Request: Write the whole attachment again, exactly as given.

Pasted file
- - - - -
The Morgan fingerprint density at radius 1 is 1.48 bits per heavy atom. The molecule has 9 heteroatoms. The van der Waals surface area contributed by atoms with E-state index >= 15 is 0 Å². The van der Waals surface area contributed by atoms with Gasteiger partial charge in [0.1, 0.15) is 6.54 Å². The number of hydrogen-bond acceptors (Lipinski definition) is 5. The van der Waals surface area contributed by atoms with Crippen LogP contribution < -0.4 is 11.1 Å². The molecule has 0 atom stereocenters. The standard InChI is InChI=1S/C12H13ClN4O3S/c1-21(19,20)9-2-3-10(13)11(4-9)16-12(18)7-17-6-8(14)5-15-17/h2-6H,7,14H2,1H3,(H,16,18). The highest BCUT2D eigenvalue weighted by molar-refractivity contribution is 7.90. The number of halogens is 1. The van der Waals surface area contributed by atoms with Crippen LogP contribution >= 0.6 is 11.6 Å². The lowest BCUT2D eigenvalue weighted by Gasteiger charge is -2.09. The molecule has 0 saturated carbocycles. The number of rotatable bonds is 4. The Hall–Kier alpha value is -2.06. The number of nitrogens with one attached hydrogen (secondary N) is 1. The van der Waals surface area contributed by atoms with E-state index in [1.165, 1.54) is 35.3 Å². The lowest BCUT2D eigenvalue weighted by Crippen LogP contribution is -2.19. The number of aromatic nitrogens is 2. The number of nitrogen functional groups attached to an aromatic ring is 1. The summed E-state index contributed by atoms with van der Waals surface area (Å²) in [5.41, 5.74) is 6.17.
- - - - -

The Morgan fingerprint density at radius 1 is 1.48 bits per heavy atom. The molecule has 9 heteroatoms. The van der Waals surface area contributed by atoms with E-state index >= 15 is 0 Å². The van der Waals surface area contributed by atoms with Gasteiger partial charge in [0.1, 0.15) is 6.54 Å². The number of hydrogen-bond acceptors (Lipinski definition) is 5. The van der Waals surface area contributed by atoms with Crippen LogP contribution < -0.4 is 11.1 Å². The molecule has 0 atom stereocenters. The standard InChI is InChI=1S/C12H13ClN4O3S/c1-21(19,20)9-2-3-10(13)11(4-9)16-12(18)7-17-6-8(14)5-15-17/h2-6H,7,14H2,1H3,(H,16,18). The highest BCUT2D eigenvalue weighted by molar-refractivity contribution is 7.90. The number of halogens is 1. The van der Waals surface area contributed by atoms with Crippen LogP contribution >= 0.6 is 11.6 Å². The lowest BCUT2D eigenvalue weighted by Gasteiger charge is -2.09. The molecule has 0 saturated carbocycles. The number of rotatable bonds is 4. The Hall–Kier alpha value is -2.06. The number of nitrogens with one attached hydrogen (secondary N) is 1. The van der Waals surface area contributed by atoms with E-state index in [1.165, 1.54) is 35.3 Å². The lowest BCUT2D eigenvalue weighted by Crippen LogP contribution is -2.19. The number of aromatic nitrogens is 2. The number of nitrogen functional groups attached to an aromatic ring is 1. The summed E-state index contributed by atoms with van der Waals surface area (Å²) in [5.41, 5.74) is 6.17.